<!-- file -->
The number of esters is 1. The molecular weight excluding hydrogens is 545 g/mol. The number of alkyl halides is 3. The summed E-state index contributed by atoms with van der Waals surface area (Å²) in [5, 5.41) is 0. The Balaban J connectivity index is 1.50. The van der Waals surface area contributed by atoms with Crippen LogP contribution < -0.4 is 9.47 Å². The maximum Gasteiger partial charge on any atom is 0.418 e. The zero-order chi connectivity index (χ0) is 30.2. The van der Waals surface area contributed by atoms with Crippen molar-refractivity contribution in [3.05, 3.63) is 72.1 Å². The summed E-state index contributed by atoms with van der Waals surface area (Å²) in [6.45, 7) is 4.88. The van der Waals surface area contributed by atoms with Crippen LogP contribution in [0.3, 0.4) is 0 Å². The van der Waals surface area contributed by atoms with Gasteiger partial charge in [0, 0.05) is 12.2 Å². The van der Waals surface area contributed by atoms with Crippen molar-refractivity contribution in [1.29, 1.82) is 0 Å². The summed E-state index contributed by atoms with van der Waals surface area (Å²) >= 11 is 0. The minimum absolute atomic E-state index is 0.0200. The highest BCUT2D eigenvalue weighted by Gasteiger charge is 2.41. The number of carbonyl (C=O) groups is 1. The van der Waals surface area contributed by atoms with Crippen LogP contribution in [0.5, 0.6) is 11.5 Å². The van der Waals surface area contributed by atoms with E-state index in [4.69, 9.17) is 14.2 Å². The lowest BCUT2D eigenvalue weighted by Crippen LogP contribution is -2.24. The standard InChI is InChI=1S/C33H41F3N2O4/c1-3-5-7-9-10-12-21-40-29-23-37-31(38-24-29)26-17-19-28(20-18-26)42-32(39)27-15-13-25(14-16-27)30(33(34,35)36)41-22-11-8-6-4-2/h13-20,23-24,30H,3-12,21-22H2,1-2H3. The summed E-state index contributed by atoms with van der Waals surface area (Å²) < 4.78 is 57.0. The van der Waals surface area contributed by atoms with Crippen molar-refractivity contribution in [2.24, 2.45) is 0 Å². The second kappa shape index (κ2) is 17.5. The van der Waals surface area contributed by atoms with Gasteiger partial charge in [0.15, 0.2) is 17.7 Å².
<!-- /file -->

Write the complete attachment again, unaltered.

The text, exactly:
The number of esters is 1. The molecular weight excluding hydrogens is 545 g/mol. The number of alkyl halides is 3. The summed E-state index contributed by atoms with van der Waals surface area (Å²) in [5, 5.41) is 0. The Balaban J connectivity index is 1.50. The van der Waals surface area contributed by atoms with Crippen LogP contribution < -0.4 is 9.47 Å². The maximum Gasteiger partial charge on any atom is 0.418 e. The zero-order chi connectivity index (χ0) is 30.2. The van der Waals surface area contributed by atoms with Crippen molar-refractivity contribution in [3.05, 3.63) is 72.1 Å². The summed E-state index contributed by atoms with van der Waals surface area (Å²) in [6.45, 7) is 4.88. The van der Waals surface area contributed by atoms with Crippen LogP contribution in [0.3, 0.4) is 0 Å². The van der Waals surface area contributed by atoms with Gasteiger partial charge in [0, 0.05) is 12.2 Å². The van der Waals surface area contributed by atoms with Crippen molar-refractivity contribution in [1.29, 1.82) is 0 Å². The summed E-state index contributed by atoms with van der Waals surface area (Å²) >= 11 is 0. The minimum absolute atomic E-state index is 0.0200. The highest BCUT2D eigenvalue weighted by Gasteiger charge is 2.41. The number of carbonyl (C=O) groups is 1. The van der Waals surface area contributed by atoms with Crippen LogP contribution in [0.5, 0.6) is 11.5 Å². The van der Waals surface area contributed by atoms with E-state index in [4.69, 9.17) is 14.2 Å². The lowest BCUT2D eigenvalue weighted by Crippen LogP contribution is -2.24. The standard InChI is InChI=1S/C33H41F3N2O4/c1-3-5-7-9-10-12-21-40-29-23-37-31(38-24-29)26-17-19-28(20-18-26)42-32(39)27-15-13-25(14-16-27)30(33(34,35)36)41-22-11-8-6-4-2/h13-20,23-24,30H,3-12,21-22H2,1-2H3. The summed E-state index contributed by atoms with van der Waals surface area (Å²) < 4.78 is 57.0. The van der Waals surface area contributed by atoms with Crippen molar-refractivity contribution in [2.24, 2.45) is 0 Å². The second kappa shape index (κ2) is 17.5. The van der Waals surface area contributed by atoms with Gasteiger partial charge in [0.15, 0.2) is 17.7 Å².